On Tuesday morning, millions of New Yorkers awoke to find that the world had not been buried under a mountain of impenetrable snow and ice. The power was still on, and they had barely made a dent in the gallon of milk and canned chicken they had gotten in obligatory pre-disaster shopping trips. The media have spent the morning criticizing meteorologists and public officials for the undue hype.
"When you hear the word 'crippling,'" said John Davitt, a meteorologist for local television station NY1, "and you look out your window this morning, it is not there."
New York Gov. Andrew Cuomo even called into CNN's "New Day" to defend his decision to ban travel in the most populous city in the United States: "Hindsight is 20/20," he said. "You act on the information you have at the time. The last thing I want to do are close roads and close the transportation system... But we've gotten risky the other way, and we've been in situations where we've lost lives. So this is nothing to trifle with, and I'd rather be a little safe than sorry."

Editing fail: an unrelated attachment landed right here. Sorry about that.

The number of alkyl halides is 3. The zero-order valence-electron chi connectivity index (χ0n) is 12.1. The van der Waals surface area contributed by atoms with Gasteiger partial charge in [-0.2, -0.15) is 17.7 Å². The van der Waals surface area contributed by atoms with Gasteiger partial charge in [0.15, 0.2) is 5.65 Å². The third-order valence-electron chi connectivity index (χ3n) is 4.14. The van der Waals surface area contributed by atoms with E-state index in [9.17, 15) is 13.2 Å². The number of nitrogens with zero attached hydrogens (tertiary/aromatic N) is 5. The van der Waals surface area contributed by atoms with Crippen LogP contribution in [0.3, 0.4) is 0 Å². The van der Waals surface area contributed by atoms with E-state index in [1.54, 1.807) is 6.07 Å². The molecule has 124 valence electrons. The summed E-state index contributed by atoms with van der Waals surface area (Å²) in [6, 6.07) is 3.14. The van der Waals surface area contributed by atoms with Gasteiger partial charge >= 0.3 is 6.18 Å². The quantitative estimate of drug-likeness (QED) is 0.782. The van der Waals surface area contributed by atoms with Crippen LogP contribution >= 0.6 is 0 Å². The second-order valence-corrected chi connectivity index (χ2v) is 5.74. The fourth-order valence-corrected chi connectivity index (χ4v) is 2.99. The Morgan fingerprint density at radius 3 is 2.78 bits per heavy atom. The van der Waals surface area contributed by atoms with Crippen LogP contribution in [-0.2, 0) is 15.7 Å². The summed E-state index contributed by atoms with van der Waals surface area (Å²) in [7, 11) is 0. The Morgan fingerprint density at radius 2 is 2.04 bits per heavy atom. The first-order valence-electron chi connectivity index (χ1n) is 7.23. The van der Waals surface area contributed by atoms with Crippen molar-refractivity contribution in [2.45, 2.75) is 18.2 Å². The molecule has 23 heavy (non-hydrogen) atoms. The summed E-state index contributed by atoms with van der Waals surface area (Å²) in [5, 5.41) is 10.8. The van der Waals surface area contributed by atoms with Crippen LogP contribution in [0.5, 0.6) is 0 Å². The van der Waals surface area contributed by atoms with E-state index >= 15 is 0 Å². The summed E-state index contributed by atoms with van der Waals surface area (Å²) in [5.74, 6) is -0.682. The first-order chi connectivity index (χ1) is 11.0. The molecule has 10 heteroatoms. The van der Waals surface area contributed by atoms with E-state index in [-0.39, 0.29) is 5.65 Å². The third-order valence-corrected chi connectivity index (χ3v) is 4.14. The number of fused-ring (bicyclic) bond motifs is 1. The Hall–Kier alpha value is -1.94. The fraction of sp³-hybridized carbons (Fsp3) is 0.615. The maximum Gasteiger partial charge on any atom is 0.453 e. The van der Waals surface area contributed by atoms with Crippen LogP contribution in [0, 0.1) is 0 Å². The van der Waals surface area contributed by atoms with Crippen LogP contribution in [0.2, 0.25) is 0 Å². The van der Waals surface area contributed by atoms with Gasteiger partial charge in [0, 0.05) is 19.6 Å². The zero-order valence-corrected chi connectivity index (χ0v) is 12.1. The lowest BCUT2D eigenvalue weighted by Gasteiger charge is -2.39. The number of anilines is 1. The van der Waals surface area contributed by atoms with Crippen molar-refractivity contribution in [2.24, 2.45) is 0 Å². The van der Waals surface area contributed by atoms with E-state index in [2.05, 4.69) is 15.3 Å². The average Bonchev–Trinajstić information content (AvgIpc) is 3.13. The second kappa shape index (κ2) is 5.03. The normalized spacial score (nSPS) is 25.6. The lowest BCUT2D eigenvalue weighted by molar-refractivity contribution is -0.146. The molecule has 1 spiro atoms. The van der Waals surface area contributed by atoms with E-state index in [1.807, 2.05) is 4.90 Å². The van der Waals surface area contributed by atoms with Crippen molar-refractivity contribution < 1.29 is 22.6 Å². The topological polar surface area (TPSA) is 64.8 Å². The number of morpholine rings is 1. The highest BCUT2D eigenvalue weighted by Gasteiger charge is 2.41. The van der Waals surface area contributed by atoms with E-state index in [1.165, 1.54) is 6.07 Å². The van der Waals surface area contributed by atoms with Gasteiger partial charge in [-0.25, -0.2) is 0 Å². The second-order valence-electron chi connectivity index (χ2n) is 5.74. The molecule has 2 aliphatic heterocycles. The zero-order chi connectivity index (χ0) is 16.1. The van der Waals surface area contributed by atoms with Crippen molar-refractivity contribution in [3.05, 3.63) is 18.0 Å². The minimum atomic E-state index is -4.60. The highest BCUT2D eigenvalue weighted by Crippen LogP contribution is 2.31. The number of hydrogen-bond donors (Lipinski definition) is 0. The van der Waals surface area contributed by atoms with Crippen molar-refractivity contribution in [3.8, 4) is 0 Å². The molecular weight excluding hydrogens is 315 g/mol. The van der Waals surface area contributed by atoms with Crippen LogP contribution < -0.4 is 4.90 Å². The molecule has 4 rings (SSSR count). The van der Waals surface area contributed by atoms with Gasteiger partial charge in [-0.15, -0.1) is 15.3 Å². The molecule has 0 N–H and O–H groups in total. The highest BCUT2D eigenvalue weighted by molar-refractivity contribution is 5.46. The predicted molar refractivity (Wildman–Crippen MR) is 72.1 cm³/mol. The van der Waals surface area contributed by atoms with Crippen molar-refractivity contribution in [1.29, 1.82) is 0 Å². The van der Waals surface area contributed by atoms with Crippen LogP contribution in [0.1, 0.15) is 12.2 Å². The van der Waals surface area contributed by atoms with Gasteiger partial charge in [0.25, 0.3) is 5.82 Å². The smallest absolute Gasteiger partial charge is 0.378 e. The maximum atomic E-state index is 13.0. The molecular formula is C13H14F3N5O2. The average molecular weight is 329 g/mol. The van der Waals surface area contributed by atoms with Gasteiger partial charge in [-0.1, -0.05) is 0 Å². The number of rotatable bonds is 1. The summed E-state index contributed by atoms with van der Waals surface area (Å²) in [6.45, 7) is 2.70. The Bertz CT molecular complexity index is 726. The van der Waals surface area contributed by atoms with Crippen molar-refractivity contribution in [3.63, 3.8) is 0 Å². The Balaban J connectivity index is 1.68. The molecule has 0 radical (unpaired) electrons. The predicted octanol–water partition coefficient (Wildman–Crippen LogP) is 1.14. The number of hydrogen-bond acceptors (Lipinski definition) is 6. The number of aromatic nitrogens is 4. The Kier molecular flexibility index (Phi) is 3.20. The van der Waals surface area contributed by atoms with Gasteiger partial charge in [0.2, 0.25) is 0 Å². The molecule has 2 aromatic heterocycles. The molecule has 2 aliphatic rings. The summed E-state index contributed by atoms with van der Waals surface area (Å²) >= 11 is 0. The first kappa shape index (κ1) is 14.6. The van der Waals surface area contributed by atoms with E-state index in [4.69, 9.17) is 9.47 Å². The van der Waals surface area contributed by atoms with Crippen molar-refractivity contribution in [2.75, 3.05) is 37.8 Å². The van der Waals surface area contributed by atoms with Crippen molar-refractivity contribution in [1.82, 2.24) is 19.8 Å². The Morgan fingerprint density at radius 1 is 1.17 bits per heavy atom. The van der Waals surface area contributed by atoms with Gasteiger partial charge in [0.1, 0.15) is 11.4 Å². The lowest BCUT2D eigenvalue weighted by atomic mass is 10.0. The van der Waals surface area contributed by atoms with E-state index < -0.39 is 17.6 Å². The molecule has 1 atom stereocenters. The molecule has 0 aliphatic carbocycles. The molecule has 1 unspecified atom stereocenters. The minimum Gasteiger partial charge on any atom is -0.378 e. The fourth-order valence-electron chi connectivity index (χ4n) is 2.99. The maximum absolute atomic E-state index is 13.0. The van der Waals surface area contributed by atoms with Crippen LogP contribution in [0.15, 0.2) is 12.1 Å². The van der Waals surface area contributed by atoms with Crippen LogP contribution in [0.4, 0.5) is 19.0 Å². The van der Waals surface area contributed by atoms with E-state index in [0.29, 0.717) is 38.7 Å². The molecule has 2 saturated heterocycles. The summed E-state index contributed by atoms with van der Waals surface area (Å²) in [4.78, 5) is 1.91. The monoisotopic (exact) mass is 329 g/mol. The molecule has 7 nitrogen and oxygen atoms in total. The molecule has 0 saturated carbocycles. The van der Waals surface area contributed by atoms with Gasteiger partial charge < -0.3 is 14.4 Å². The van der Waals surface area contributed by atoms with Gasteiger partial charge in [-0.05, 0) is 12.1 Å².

"Fox & Friends" dissed Mayor Bill de Blasio for keeping the city-wide travel ban in effect, while a Philadelphia meteorologist actually apologized for the hype when accumulation predictions were curtailed.
The thing is that even though the storm wasn't quite as bad as predicted (it has thus far fallen short of "crippling" predictions at only slightly more than a foot of snow in New York and the National Weather Service downgraded the city's blizzard warning to a winter storm warning), it was still pretty bad.
Reuters' Scott Malone and Jill Serjeant report:
High winds and heavy snow were set to persist throughout the day, with another food forecast to fall in parts of Boston. Wind-driven seas caused flooding along some low-lying roadways in coastal Massachusetts, state police said.
Some of the heaviest snowfall was recorded in parts of Connecticut and Massachusetts, while New York City's Central Park just saw 6 inches (15 cm), less than a quarter of the "historic" snowfall that some meteorologists had predicted...
Sustained winds in [New York] might hit 40 miles per hour (64 kph), though gusts as high as 78 mph (126 kph) were recorded on the island of Nantucket, off Massachusetts.
Former New York Mayor Rudy Giuliani actually defended de Blasio for his caution. "Never criticize someone for over-preparing," he said, "because the next time you might not prepare as well and we'll all be upset."